Monday, 25 March 2013

The Intelligent Investor by Benjamin Graham: What the Enterprising Investor should Avoid.

Portfolio Policy for the Enterprising Investor – the Negative Side
What to Avoid
The aggressive investor should start with the same base as the defensive investor, dividing the portfolio more or less equally between stocks and bonds. 
What to Avoid
To avoid losses or returns lower than that of the defensive investor, the aggressive investor should steer clear of the following pitfalls:
1.      Avoid all preferred stocks.  Preferred stock rarely possesses upside component that is the basis for owning common stock. Yet compared to debt, preferred stock affords little protection.  Since dividends can be suspended at anytime, unlike debt, why not just own debt instead? 
2.      Avoid inferior (“high yield” or “junk”) bonds unless such bonds are purchased at least 30% below their par value for high coupon issues, or 50% below par value for other issues.  The risk of these issues is rarely worth the interest premium that they offer.
3.      Avoid all new issues.
4.      Avoid firms with “excellent” earnings limited to the recent past.
Quality bonds should have “Times Interest Earned” ratio, that is EBIT/net interest, of at least 5x
Preferred stocks, convertible bonds, and other high yield or “junk” bonds often trade significantly below par during their issue, so purchasing them at par is unwise.
During economic downturns, lower quality bonds and preferred stocks often experience “severe sinking spells” where they trade below 70% of their par value.
For the minor advantage in annual income of 1%-2%, the buyer risks losing a substantial amount of capital, which is bad business. 
Yet purchasing these issues at par value provides no ability to achieve capital gains.
Therefore, unless second grade bonds can be purchased at a substantial discount, they are bad deals!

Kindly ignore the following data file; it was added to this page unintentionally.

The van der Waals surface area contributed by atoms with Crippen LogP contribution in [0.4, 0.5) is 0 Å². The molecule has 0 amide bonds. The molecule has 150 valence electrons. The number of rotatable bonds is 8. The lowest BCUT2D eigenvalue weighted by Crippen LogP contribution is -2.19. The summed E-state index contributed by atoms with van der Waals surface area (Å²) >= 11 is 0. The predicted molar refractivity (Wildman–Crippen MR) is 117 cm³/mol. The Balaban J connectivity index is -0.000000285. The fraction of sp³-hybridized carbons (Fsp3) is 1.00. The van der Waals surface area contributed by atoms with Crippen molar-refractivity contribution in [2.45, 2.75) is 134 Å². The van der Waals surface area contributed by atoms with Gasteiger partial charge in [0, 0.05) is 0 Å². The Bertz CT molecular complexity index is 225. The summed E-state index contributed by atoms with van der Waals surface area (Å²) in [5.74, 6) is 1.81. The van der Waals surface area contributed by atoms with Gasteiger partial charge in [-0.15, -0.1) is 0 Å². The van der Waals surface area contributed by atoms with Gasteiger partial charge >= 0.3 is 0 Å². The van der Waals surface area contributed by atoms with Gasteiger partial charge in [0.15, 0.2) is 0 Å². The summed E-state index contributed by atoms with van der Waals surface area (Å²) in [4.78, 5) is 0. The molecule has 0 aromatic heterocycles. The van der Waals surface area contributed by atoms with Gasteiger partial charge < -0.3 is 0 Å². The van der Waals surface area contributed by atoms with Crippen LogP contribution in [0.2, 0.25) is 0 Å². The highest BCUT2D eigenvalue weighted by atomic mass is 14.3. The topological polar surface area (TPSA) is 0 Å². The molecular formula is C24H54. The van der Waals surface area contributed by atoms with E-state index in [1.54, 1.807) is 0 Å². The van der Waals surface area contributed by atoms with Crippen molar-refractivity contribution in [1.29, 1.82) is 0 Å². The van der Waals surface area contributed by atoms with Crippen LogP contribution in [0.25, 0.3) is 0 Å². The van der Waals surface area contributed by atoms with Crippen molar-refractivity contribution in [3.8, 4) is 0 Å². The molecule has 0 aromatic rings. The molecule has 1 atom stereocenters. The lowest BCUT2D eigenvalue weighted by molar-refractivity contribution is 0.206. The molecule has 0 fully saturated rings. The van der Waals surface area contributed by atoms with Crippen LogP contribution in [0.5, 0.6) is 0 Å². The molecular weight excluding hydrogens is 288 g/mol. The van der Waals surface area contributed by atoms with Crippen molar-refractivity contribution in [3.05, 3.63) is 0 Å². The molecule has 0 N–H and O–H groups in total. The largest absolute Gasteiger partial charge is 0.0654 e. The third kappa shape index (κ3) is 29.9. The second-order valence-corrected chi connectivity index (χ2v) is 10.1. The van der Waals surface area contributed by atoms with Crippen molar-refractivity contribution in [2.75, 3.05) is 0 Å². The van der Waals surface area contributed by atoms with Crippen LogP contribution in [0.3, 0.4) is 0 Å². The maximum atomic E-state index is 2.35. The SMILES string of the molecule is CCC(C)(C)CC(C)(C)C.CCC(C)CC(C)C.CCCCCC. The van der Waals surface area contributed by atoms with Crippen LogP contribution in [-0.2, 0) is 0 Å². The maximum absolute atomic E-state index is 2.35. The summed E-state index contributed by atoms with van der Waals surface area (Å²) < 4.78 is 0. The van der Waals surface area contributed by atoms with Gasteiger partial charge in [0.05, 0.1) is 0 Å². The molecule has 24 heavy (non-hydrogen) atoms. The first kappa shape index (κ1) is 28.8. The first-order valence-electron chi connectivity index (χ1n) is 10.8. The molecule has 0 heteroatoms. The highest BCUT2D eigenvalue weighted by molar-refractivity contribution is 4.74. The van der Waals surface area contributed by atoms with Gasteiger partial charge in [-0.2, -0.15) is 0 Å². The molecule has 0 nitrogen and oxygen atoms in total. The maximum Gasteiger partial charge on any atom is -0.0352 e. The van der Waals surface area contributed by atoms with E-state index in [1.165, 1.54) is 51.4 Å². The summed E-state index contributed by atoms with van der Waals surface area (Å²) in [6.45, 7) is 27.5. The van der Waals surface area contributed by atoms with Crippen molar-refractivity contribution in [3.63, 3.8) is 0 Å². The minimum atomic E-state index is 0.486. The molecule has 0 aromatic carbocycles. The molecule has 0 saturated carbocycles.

Foreign Government Bonds are worse than domestic high yield junk, for the owner of foreign obligations has no legal or other means of enforcing their claims. 
This has been true since 1914.  
Foreign bonds should be avoided at all costs.
Investors should be wary of all new issues.  
New issues are best left for speculators
In addition to the usual risks, new issues have salesmanship behind them, which artificially raises the price and requires an additional level of resistance. 
Aversion becomes paramount as the quality of these issues decrease.
During favorable periods, many firms trade in their debt for new bonds with lower coupons. 
This inevitably results in too high a price paid for these new issues, which then experience significant declines in principal value.
Common stock issues take two forms - - those that are already traded publicly (secondary issues) and those that are not already traded publicly (IPOs). 
Stock that is already publicly traded does not ordinarily call for active selling by investment houses, whereas the issue of new stock requires an active selling effort. 
Most new issues are sold for account of the controlling interests, which allows them to cash-in their equity during the next several years and to diversify their own finances.
Not only does danger arise from the poor character of businesses brought public, but also from the favorable market conditions that permit initial public offerings.
New issues during a bull market usually follow the same cycle. 
As a bull market is established, new issues are brought public at reasonable prices, from which adequate profits may be made. 
As the market rise continues, the quality of new issues wanes. 
In fact, one important signal of a market downturn is that new common stocks of small, nondescript firms are offered at prices higher than the current level for those of medium sizes with long market histories.
In many cases, new issues of common stock lose 75% or more of their initial value
Thus, the investor should avoid new issues and their salespeople. 
These issues may be excellent values several years after their initial offering, but that will be when nobody else wants them.

No comments: